Late Mattituck coaching legend mixed discipline with fun

Jack Hussnatter was living proof that discipline and a healthy sense of humor can make for a winning combination. Former players and coaching colleagues remember the late Mattituck coaching legend for both qualities.

A longtime coach who made his name in boys basketball, most notably at Mattituck High School, Hussnatter was described as tough but fair, quick-witted, and often with a cigar in his mouth. An innovative strategist in some ways ahead of his time, he was well-liked by players, who are surely saddened by his death at his Mattituck home on April 1. He lived in Mattituck for the last 50 of his 82 years.

“I loved Jack Hussnatter,” one of his former players, Don Wilcenski, said. “I don’t want to say he’s a second father, but he’s in my heart.”

John L. Hussnatter Jr. guided Mattituck to back-to-back appearances in the New York State final four in 1978, when the Tuckers lost in a semifinal, and in 1979, when they lost in a final. They remain the only Mattituck boys basketball teams to reach the state final four.

Though short in stature, Hussnatter had an affinity for the inside game. Judging by the heights of the players he had on those final-four trips to the Rochester War Memorial, it was smart strategy. The Tuckers had height, with players like the 6-foot-7 Steve Troyan, the 6-6 Mark Zimnoski, the 6-5 Dave Krupski, the 6-4 Roger Siejka and the 6-6 Wilcenski.

Hussnatter’s teams were known for their impeccable, tenacious man-to-man defense.

“His kids never lost their composure,” said Chris Bevelander, Hussnatter’s second cousin who coached Ward Melville teams that scrimmaged against Hussnatter’s Tuckers. “They all behaved the same way he did. He had such good rapport with his players and they were so disciplined on the court. That impressed me a lot. He never raised his voice with them in games. I don’t know what he did in practice.”

Winning turned the Tuckers into believers.

“I think all of my teammates loved the guy,” said Wilcenski, who graduated from Mattituck High School in 1979. “We’d run through a wall for him. We believed in what he taught us because we were successful. When you start winning, you listen, and we won.”

Wilcenski, who went on to play for Bentley University in Massachusetts, said he doesn’t know if he would have gone to college if he had not received a scholarship offer. He said Hussnatter helped him during the recruiting process.

Another former player, Tom Beebe (Class of 1983), said Hussnatter brought out the best in his players. Beebe, who went on to coach the Tuckers himself, said he learned the value of protecting the ball from Hussnatter. “You were almost afraid to make a turnover because you were going to get pulled,” Beebe said. “He made you rise to the occasion.”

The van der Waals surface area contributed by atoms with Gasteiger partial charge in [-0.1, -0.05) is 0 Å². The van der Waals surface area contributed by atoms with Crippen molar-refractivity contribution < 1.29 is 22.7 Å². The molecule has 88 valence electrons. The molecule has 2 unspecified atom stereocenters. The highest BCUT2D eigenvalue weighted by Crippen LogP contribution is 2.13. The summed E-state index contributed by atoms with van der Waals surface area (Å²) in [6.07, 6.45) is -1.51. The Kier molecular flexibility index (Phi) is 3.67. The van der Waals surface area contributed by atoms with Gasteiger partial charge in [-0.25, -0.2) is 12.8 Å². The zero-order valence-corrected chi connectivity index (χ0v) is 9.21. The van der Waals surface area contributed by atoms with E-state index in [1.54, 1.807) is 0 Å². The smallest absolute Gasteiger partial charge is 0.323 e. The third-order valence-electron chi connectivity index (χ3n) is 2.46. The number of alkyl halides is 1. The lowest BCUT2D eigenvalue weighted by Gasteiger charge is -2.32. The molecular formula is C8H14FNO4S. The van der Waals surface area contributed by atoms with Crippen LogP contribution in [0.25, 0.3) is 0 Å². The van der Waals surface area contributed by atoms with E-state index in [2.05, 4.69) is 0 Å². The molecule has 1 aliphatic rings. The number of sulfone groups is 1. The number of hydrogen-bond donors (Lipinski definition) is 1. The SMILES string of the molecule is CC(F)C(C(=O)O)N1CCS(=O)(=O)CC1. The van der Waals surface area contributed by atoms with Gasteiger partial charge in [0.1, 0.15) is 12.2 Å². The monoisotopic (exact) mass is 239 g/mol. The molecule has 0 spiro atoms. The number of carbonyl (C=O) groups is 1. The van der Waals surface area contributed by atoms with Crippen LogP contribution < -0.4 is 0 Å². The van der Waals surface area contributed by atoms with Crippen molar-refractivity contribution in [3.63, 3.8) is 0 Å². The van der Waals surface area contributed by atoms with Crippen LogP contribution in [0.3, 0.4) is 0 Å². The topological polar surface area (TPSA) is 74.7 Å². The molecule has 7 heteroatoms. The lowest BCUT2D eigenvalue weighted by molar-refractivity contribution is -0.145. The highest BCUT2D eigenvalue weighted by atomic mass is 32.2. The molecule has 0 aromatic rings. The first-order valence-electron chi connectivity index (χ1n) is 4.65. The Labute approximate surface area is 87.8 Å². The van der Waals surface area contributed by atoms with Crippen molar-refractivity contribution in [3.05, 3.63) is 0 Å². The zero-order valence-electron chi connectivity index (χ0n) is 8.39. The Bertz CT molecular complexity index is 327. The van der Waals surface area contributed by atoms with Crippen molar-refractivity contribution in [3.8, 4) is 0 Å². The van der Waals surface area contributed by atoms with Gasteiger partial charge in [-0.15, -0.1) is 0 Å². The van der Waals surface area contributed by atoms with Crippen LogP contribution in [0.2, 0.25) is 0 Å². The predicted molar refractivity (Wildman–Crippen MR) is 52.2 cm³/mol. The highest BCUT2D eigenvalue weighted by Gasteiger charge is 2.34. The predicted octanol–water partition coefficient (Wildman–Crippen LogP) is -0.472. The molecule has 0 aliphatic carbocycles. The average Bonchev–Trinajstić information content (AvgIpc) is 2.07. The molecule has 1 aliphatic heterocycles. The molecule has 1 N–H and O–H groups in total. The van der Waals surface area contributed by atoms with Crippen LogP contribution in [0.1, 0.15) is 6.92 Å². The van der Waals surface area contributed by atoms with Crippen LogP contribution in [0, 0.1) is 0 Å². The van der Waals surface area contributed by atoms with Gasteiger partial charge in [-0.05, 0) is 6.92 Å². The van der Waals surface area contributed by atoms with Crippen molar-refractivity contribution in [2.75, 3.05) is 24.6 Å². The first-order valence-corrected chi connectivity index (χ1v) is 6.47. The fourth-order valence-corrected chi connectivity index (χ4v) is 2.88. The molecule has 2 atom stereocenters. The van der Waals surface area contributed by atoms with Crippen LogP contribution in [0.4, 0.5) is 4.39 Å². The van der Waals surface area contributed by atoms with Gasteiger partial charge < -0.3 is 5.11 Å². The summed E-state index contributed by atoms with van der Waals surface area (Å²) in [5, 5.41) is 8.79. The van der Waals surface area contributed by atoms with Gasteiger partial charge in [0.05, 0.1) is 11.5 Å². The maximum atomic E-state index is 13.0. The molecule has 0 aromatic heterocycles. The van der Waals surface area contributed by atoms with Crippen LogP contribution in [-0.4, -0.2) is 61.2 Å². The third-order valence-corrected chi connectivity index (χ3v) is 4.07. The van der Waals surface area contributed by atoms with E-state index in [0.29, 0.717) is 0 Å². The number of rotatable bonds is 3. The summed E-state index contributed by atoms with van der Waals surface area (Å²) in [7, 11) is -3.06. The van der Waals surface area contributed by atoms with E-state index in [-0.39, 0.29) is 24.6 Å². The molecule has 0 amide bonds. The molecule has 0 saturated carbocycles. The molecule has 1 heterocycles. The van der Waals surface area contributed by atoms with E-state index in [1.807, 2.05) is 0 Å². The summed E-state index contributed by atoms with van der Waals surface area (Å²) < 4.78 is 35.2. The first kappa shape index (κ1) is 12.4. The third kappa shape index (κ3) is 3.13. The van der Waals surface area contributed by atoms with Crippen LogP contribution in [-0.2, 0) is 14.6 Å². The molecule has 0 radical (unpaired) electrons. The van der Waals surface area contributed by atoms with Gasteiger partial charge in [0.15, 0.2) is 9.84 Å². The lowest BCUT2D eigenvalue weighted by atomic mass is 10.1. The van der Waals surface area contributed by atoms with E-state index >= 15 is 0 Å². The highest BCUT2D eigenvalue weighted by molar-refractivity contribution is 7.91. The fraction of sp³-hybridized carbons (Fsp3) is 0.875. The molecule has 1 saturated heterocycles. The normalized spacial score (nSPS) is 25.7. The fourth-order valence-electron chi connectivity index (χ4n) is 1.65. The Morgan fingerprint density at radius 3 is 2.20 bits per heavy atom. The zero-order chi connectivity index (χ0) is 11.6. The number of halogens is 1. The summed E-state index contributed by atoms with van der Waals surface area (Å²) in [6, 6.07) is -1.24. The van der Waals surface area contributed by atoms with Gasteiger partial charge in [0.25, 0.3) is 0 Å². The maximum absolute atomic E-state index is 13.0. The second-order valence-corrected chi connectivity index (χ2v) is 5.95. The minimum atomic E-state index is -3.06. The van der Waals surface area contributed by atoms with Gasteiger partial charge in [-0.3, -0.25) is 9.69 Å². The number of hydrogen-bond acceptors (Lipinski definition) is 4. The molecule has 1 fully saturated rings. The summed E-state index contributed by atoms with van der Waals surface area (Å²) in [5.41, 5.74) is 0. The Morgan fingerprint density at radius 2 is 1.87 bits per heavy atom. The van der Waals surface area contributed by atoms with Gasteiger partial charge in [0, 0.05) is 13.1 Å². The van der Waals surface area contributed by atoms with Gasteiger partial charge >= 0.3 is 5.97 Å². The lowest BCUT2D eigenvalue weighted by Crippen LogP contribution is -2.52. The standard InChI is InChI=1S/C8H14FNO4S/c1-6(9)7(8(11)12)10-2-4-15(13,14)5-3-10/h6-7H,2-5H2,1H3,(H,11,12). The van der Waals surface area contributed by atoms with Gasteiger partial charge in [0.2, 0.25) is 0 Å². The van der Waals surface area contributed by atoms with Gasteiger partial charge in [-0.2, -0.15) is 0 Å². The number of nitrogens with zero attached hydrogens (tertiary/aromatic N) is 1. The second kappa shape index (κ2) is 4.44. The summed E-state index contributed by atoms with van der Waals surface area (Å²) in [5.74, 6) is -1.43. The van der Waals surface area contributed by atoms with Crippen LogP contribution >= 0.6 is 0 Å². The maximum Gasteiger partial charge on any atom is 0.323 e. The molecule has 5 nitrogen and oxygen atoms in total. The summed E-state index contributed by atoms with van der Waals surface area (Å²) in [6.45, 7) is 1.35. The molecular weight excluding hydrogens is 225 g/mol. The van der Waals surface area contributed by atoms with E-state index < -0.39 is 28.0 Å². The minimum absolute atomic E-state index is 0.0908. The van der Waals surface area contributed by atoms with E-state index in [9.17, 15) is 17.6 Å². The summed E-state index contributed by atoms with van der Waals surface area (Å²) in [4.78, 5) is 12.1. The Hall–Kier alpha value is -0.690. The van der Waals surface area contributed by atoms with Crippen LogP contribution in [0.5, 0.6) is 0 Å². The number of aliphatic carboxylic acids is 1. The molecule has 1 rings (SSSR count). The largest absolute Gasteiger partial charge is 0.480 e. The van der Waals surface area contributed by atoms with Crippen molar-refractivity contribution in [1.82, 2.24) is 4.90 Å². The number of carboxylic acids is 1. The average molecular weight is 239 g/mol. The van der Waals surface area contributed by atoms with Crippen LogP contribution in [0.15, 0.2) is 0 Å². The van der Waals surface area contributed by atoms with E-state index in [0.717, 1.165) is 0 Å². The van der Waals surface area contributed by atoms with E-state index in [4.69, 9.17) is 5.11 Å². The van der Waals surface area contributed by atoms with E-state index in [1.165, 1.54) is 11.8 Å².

A stickler for detail, Hussnatter had a reputation for controlling a game’s tempo and keeping his team in games.

Hussnatter has been compared to other larger than life, old-school coaching figures in North Fork sports such as Dorrie Jackson, Bob Muir and Dick Osmer.

“He represents a past that has disappeared in a lot of ways,” said Jim Christy, who coached with Hussnatter for a number of years and had known him since 1979.

Hussnatter, a veteran of the United States Navy, touched many lives. Mike Huey started out his coaching career as Hussnatter’s 22-year-old assistant coach in 1977 and he said he learned a lot.

“He was the best,” Huey said. “I was blessed to have him take me under his wing.”

And share some laughs along the way.

“He knew more jokes than anybody in the world,” said Huey.

One year the Tuckers were taking a bus ride to Liverpool, N.Y., for a Christmas tournament. Huey and the junior varsity coach at the time, Christy, decided they were going to match Hussnatter, joke for joke, by reading their jokes from a book. But each time they read a joke, Hussnatter, relying solely on memory, was quick with a retort and a joke of his own. “We’re reading jokes and he’s delivering jokes,” Huey recalled. He said Hussnatter’s jokes were funnier.

“He knew how to deliver a joke extremely well,” Christy said. “He was always someone who never was at a loss for words. He always had an anecdote. He always had a story.”

Hussnatter, who played basketball and ran track and field for Sayville High School, also spent some time coaching Mercy High School’s boys basketball team. He had a fondness for golf, too. In addition to coaching Mattituck’s boys golf team for many years, he was a board member and club champion of the Island’s End Golf and Country Club in Greenport.

Huey recalled images of Hussnatter striking golf balls on the Mattituck High School playing fields. From a distance, one could tell immediately who it was because of the telltale waft of cigar smoke.

Those trails of smoke are now memories, as is the legend of Hussnatter, the disciplinarian who knew how to have fun.

Huey said, “I’m going to miss him.”

[email protected]